Choosing an LPN Program in New Mexico
Begin your practical nursing education in New Mexico by seeking out an approved program. All programs listed on the Board site as having “full approval” have completed the initial approval process and found to be in compliance with state standards. However, they aren’t necessarily equal. Here is a guide to factors that distinguish one program from another.
Types of Nursing Programs in NM
There are two types of nursing program that potentially lead to licensure as an LPN in New Mexico, practical nursing programs, and career ladder programs. The list of approved programs currently shows just two LPN-only programs. One of these serves a limited population of Bernalillo County residents (http://nmbon.sks.com/Approved_Nursing_Programs.aspx).
Career ladder programs allow applicants to complete practical nursing programs after one year. Students may exit the program and become LPNs or continue on for another year and sit for the professional nursing (RN) examination. There are nine career ladder programs, offered by various public and private institutions.
New Mexico requires nursing programs to be state-approved, but does not require them to go through the national accreditation process. Some New Mexico practical nursing and career ladder programs, however, are accredited by the Accreditation Commission for Education in Nursing (ACEN). This signals that the program has gone through a rigorous review process.
The New Mexico Board has provided a primer on accreditation and approval with links to relevant agencies (http://nmbon.sks.com/Approval_and_Accreditation.aspx).
The Admission Process
Prospective students should be prepared for a selective admission process. There are often prerequisite courses. Students may be required to score well on an examination like the TEAS or HESI. The HESI is geared specifically toward the health care arena and includes concepts that are not covered on the TEAS.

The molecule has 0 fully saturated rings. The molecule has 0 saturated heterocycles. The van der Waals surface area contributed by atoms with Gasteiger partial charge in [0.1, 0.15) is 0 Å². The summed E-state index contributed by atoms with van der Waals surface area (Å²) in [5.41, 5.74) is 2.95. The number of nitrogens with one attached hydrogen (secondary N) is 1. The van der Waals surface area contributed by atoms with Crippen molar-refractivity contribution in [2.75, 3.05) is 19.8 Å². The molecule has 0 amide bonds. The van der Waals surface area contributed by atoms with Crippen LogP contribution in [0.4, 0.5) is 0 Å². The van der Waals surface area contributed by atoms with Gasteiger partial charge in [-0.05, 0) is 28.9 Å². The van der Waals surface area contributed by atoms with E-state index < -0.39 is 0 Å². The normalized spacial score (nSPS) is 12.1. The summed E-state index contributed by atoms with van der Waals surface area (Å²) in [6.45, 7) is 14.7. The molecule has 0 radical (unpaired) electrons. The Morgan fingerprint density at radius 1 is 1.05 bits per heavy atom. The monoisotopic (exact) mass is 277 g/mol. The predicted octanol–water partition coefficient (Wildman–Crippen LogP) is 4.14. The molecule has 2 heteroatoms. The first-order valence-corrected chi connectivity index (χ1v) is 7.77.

A strong student is often admitted immediately, though some schools maintain lists of alternate candidates. Students should be aware that some schools have just one application window per year.
Pass Rates on the NCLEX-PN in New Mexico
The NCLEX-PN is a licensing requirement. The Board makes pass rates public (http://nmbon.sks.com/NCLEX_RN_Nursing_Rates.aspx). In the case of career ladder programs, two percentages are provided. The designation “LPN” notes those who took the examination at the LPN level.
The percentage is less meaningful when only a few candidates took the examination in a given year. Candidates will want to look at multiple years of testing data and make inquiries if they have concerns.
Preparing for Success
Prospective students may want to consider a program’s gainful employment data. This includes things like the percentage of students who complete the program on-time and the percentage who are employed in the field within a specified time after graduation. While these figures may reflect some things that are outside the program’s control, they may either raise flags or quell concerns.
Students may also consider what services, academic and otherwise, are available on-site. They may also consider factors like class size and instructor qualifications.
Nursing schools hold periodic information sessions. Ultimately, there’s something to be said for going down to the campus and seeing how it feels.
Affordability of New Mexico LPN Programs
There are also financial considerations At a publicly funded institution, a practical nursing education may be had for around $5,000 to $6,000. Some schools, though, charge much more. Eligibility for various need-based programs is based on a Free Application for Federal Student Aid (FAFSA).
In addition to standard need-based grants and loans, there are some New Mexico programs that have been approved as training providers through the Workforce Initiative Act (https://www.jobs.state.nm.us/vosnet/Default.aspx).
Successful practical nurses do eventually bring home good money. The Bureau of Labor Statistics lists the average wage for a New Mexico LPN as $22.59 an hour or $46,990 a year (http://www.bls.gov/oes/current/oes292061.htm).
Becoming an LPN in New Mexico: Making sure it is the right path
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